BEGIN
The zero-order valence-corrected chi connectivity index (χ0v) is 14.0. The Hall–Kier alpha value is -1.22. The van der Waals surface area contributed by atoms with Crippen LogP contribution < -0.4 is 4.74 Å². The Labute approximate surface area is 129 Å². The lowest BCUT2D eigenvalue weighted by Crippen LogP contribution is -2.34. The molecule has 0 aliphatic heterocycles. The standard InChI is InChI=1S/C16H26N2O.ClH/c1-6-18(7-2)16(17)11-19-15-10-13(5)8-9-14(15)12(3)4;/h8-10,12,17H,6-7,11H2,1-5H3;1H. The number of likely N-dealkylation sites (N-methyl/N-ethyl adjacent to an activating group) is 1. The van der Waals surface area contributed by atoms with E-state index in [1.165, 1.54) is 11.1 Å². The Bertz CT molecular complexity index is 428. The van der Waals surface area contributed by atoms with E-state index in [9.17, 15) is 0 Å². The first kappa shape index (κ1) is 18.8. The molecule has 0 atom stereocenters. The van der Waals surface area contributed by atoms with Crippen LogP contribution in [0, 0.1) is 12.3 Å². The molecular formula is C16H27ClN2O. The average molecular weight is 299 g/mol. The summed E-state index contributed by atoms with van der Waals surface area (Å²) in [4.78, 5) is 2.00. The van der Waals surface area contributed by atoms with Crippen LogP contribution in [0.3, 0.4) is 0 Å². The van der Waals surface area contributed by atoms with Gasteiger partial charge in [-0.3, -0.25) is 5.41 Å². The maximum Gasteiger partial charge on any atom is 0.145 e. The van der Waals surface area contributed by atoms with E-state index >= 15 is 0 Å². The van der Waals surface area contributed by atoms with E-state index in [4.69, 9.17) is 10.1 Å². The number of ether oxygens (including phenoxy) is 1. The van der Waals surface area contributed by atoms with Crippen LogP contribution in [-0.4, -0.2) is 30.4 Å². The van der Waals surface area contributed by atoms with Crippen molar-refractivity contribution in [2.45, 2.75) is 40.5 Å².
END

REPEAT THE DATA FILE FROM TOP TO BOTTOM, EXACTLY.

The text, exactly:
The zero-order valence-corrected chi connectivity index (χ0v) is 14.0. The Hall–Kier alpha value is -1.22. The van der Waals surface area contributed by atoms with Crippen LogP contribution < -0.4 is 4.74 Å². The Labute approximate surface area is 129 Å². The lowest BCUT2D eigenvalue weighted by Crippen LogP contribution is -2.34. The molecule has 0 aliphatic heterocycles. The standard InChI is InChI=1S/C16H26N2O.ClH/c1-6-18(7-2)16(17)11-19-15-10-13(5)8-9-14(15)12(3)4;/h8-10,12,17H,6-7,11H2,1-5H3;1H. The number of likely N-dealkylation sites (N-methyl/N-ethyl adjacent to an activating group) is 1. The van der Waals surface area contributed by atoms with E-state index in [1.165, 1.54) is 11.1 Å². The Bertz CT molecular complexity index is 428. The van der Waals surface area contributed by atoms with E-state index in [9.17, 15) is 0 Å². The first kappa shape index (κ1) is 18.8. The molecule has 0 atom stereocenters. The van der Waals surface area contributed by atoms with Crippen LogP contribution in [0, 0.1) is 12.3 Å². The molecular formula is C16H27ClN2O. The average molecular weight is 299 g/mol. The summed E-state index contributed by atoms with van der Waals surface area (Å²) in [4.78, 5) is 2.00. The van der Waals surface area contributed by atoms with Crippen LogP contribution in [0.3, 0.4) is 0 Å². The van der Waals surface area contributed by atoms with Gasteiger partial charge in [-0.3, -0.25) is 5.41 Å². The maximum Gasteiger partial charge on any atom is 0.145 e. The van der Waals surface area contributed by atoms with E-state index >= 15 is 0 Å². The van der Waals surface area contributed by atoms with E-state index in [4.69, 9.17) is 10.1 Å². The number of ether oxygens (including phenoxy) is 1. The van der Waals surface area contributed by atoms with Crippen LogP contribution in [-0.4, -0.2) is 30.4 Å². The van der Waals surface area contributed by atoms with Crippen molar-refractivity contribution in [2.45, 2.75) is 40.5 Å².